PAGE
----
Couple doesn’t agree on how to handle cultural differences
Advice columnist Carolyn Hax doesn’t like a bride- and groom-to-be’s chances past the wedding drama.
Adapted from a recent online discussion.
DEAR CAROLYN: My fiancé and I are planning a small, affordable wedding with our family and friends next year. We are a young couple who decided that homeownership is more important than an extravagant wedding, and we are making sacrifices on the guest list, venue, wedding dress and decorations to make sure that we can afford this wedding and our mortgage payments.
My main problem is my fiance’s family. His family comes from Vietnam, and he believes that his family will feel that they will lose face if we do not have a catered seven-course meal with black-tie wait staff, like his siblings had when they got married.
We are paying for this wedding ourselves, and I do not want such a huge expense, plus I feel like my own blue-collar family, and I as well, would be very uncomfortable with something so formal. Whenever I try to explain this to my fiancé, he tells me I am being culturally insensitive, and that I cannot understand because I am not Vietnamese.
Should I allow us to take on an expensive extravagance for the sake of being culturally sensitive?
DEAR WEDDING: I try not to go too crazy in picking apart word choices, but in this case I think the way you wrote this sentence — “My main problem is my fiance’s family” — is a potentially marriage-killing mistake.
Your “main problem” is not his family. It’s that you and your husband don’t agree on how to handle your cultural differences. And that includes the failure of both of you to recognize that the “for the sake of being culturally sensitive” imperative applies to both of you. He is just as obligated to agree to an informal wedding that would make your family comfortable as you are to agree to a formal wedding to make his family comfortable.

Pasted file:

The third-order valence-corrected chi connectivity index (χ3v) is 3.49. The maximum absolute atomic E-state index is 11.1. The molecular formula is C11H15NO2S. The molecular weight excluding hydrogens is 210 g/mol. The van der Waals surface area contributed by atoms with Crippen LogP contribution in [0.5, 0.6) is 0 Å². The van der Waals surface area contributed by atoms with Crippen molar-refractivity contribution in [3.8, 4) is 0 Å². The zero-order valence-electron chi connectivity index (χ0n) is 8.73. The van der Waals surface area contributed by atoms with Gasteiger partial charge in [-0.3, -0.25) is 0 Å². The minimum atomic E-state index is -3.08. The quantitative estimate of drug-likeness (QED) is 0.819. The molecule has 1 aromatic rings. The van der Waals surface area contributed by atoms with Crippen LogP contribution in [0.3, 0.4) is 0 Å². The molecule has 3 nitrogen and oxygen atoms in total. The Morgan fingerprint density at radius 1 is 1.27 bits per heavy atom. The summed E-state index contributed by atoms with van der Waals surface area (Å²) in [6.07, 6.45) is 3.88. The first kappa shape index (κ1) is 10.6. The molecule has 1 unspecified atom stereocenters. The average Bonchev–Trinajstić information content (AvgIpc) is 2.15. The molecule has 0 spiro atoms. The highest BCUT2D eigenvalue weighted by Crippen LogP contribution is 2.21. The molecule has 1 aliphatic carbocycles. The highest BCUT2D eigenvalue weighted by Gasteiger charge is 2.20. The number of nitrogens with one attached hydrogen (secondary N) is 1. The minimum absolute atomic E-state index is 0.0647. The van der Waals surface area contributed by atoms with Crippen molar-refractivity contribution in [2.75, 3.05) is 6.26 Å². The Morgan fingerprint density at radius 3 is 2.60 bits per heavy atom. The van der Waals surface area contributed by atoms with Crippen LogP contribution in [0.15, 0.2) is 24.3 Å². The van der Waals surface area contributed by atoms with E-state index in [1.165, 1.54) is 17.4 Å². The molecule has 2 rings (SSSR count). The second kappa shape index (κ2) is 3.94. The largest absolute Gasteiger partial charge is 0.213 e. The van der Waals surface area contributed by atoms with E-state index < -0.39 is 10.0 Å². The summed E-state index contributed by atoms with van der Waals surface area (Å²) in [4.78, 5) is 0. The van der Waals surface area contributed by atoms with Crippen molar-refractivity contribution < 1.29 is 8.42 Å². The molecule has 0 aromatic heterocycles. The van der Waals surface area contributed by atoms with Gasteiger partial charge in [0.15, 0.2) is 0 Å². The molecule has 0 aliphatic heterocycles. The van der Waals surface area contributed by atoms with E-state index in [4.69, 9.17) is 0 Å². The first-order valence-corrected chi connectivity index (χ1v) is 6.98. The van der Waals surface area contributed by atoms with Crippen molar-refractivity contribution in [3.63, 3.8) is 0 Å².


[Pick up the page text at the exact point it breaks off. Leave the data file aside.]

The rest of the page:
Neither of you has any claim to cultural primacy here, and I don’t like your chances until you’re both ready to see this — or until one of you decides you just don’t care enough to hold your ground and defers to the other’s way of handling appearances.
The latter option is fraught, though, so don’t pounce on it just because it’s there. Too many people enter that state more with an “I don’t want to break up so I’ll make this sacrifice” mindset than an “I genuinely don’t give a (fig) which culture we honor and hey, his rituals are fascinating to me — and even though I think his parents are being irrational and forcing mine to make a sacrifice they themselves refuse to make, my fiancé recognizes this and won’t allow this to set a precedent, and is prepared to make it up to me in other ways, including to stand up to them when the stakes are higher; plus, he and I are solid in words and deeds on respecting each other’s needs, plus he defers to me on X, which I value so much more, so bring on the seven-course meal.”
You’ve got to see the long game (past the even longer sentence) here. Figure out your priorities, then hold whatever ground you must.